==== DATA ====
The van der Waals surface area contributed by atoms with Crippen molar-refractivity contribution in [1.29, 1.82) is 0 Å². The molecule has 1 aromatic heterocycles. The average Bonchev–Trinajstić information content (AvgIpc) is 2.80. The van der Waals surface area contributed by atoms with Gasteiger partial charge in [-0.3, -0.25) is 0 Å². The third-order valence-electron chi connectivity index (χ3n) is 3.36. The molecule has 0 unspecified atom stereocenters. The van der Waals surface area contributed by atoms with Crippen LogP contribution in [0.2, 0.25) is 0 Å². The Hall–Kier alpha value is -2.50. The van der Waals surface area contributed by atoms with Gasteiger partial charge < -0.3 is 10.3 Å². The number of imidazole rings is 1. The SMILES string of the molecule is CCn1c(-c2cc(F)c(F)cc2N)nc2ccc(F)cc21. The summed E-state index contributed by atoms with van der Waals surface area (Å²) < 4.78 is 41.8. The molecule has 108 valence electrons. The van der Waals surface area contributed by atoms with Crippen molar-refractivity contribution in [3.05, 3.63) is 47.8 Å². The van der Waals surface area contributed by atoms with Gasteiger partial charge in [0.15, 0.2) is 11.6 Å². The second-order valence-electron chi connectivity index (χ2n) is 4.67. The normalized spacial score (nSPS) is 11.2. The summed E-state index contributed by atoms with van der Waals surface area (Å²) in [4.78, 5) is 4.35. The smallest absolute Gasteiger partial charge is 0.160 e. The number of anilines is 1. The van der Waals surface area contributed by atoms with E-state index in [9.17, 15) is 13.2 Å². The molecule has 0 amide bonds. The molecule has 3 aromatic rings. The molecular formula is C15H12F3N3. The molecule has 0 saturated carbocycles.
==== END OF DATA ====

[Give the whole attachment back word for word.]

The van der Waals surface area contributed by atoms with Crippen molar-refractivity contribution in [1.29, 1.82) is 0 Å². The molecule has 1 aromatic heterocycles. The average Bonchev–Trinajstić information content (AvgIpc) is 2.80. The van der Waals surface area contributed by atoms with Gasteiger partial charge in [-0.3, -0.25) is 0 Å². The third-order valence-electron chi connectivity index (χ3n) is 3.36. The molecule has 0 unspecified atom stereocenters. The van der Waals surface area contributed by atoms with Crippen LogP contribution in [0.2, 0.25) is 0 Å². The Hall–Kier alpha value is -2.50. The van der Waals surface area contributed by atoms with Gasteiger partial charge < -0.3 is 10.3 Å². The number of imidazole rings is 1. The SMILES string of the molecule is CCn1c(-c2cc(F)c(F)cc2N)nc2ccc(F)cc21. The summed E-state index contributed by atoms with van der Waals surface area (Å²) < 4.78 is 41.8. The molecule has 108 valence electrons. The van der Waals surface area contributed by atoms with Crippen molar-refractivity contribution in [3.05, 3.63) is 47.8 Å². The van der Waals surface area contributed by atoms with Gasteiger partial charge in [0.15, 0.2) is 11.6 Å². The second-order valence-electron chi connectivity index (χ2n) is 4.67. The normalized spacial score (nSPS) is 11.2. The summed E-state index contributed by atoms with van der Waals surface area (Å²) in [4.78, 5) is 4.35. The smallest absolute Gasteiger partial charge is 0.160 e. The number of anilines is 1. The van der Waals surface area contributed by atoms with E-state index in [9.17, 15) is 13.2 Å². The molecule has 0 amide bonds. The molecule has 3 aromatic rings. The molecular formula is C15H12F3N3. The molecule has 0 saturated carbocycles.